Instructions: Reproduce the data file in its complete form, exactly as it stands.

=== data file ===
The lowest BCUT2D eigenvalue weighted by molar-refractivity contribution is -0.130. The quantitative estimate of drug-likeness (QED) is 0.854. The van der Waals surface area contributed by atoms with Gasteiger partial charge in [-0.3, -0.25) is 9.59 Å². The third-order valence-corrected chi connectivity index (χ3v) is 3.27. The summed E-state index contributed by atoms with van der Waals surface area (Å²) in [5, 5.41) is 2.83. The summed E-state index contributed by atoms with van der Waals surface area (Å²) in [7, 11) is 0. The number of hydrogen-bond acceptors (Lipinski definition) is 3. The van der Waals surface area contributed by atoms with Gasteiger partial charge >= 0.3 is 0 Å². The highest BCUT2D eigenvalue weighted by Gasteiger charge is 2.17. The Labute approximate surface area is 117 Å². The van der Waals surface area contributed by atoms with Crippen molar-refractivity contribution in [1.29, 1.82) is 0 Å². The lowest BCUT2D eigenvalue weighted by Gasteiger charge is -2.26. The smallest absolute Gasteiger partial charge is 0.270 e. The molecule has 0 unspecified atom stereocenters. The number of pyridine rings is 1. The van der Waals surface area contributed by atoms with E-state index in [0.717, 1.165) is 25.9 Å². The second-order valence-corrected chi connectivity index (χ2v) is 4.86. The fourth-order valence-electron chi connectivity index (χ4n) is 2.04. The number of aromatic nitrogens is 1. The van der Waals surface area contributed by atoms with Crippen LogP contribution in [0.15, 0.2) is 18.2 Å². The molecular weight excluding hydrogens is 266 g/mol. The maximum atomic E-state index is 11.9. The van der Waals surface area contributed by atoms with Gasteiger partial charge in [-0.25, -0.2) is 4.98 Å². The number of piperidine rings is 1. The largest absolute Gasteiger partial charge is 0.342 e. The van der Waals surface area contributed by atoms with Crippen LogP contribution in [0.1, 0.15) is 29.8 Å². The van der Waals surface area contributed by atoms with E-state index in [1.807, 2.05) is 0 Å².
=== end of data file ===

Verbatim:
The lowest BCUT2D eigenvalue weighted by molar-refractivity contribution is -0.130. The quantitative estimate of drug-likeness (QED) is 0.854. The van der Waals surface area contributed by atoms with Gasteiger partial charge in [-0.3, -0.25) is 9.59 Å². The third-order valence-corrected chi connectivity index (χ3v) is 3.27. The summed E-state index contributed by atoms with van der Waals surface area (Å²) in [5, 5.41) is 2.83. The summed E-state index contributed by atoms with van der Waals surface area (Å²) in [7, 11) is 0. The number of hydrogen-bond acceptors (Lipinski definition) is 3. The van der Waals surface area contributed by atoms with Gasteiger partial charge >= 0.3 is 0 Å². The highest BCUT2D eigenvalue weighted by Gasteiger charge is 2.17. The Labute approximate surface area is 117 Å². The van der Waals surface area contributed by atoms with Crippen molar-refractivity contribution in [1.29, 1.82) is 0 Å². The lowest BCUT2D eigenvalue weighted by Gasteiger charge is -2.26. The smallest absolute Gasteiger partial charge is 0.270 e. The molecule has 0 unspecified atom stereocenters. The number of pyridine rings is 1. The van der Waals surface area contributed by atoms with E-state index in [0.717, 1.165) is 25.9 Å². The second-order valence-corrected chi connectivity index (χ2v) is 4.86. The fourth-order valence-electron chi connectivity index (χ4n) is 2.04. The number of aromatic nitrogens is 1. The van der Waals surface area contributed by atoms with Crippen LogP contribution in [0.15, 0.2) is 18.2 Å². The molecular weight excluding hydrogens is 266 g/mol. The maximum atomic E-state index is 11.9. The van der Waals surface area contributed by atoms with Gasteiger partial charge in [-0.25, -0.2) is 4.98 Å². The number of piperidine rings is 1. The largest absolute Gasteiger partial charge is 0.342 e. The van der Waals surface area contributed by atoms with Crippen LogP contribution in [0.1, 0.15) is 29.8 Å². The van der Waals surface area contributed by atoms with E-state index in [1.807, 2.05) is 0 Å².